The large number of paddles (approximately 320), which are part of the excellent collection of objects from the Solomon Islands, were bought by the Australian Museum in Sydney in two big parcels, according to the register of the Museum, from Richard Parkinson and Captain Farrell in 1885 and 18g8 respectively. The paddles are described as coming from the Buka district.
Richard Parkinson, author of the well-known book "Dreissig Jahre in der Suedsee" (Stuttgart, 1907) and many other valuable contributions to the investigations of the peoples, life and culture of the Pacific Islands, was the brother-in-law of Captain Farrell and both were related to "Queen Emma", a famous trading woman, who lived around 1880 in Rabaul.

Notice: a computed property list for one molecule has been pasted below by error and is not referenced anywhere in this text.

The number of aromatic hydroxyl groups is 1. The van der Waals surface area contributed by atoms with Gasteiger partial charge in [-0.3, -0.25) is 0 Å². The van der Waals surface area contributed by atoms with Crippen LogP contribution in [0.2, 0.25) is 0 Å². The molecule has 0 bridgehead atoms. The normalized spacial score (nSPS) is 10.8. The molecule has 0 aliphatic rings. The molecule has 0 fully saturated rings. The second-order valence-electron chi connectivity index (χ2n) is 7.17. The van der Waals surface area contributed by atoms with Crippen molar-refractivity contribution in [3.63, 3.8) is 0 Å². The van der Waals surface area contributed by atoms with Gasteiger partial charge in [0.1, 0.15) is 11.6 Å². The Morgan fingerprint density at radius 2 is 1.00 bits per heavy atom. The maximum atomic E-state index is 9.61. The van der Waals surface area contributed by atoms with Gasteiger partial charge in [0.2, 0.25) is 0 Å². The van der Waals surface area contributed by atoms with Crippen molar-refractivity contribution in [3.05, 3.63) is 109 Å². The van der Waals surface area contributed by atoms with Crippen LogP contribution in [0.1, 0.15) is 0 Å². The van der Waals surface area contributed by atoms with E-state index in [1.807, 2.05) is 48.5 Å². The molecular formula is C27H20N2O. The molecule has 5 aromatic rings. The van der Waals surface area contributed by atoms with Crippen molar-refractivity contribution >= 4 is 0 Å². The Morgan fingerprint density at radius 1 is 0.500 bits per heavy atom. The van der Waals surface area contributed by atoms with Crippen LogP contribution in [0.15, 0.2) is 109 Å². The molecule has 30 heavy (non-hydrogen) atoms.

This evidence shows that the paddles from the Buka district were made previous to 1885 or 1898 at the latest, when the Solomon Islanders were still more or less in their primitive state and had little contact with the white man. We therefore can look upon them as authentic specimens and products of the art expression of the Buka Passage Islanders, inspired by the feelings and the spiritual background of their time. The paddles are identified by their registration numbers, which are quoted in the text.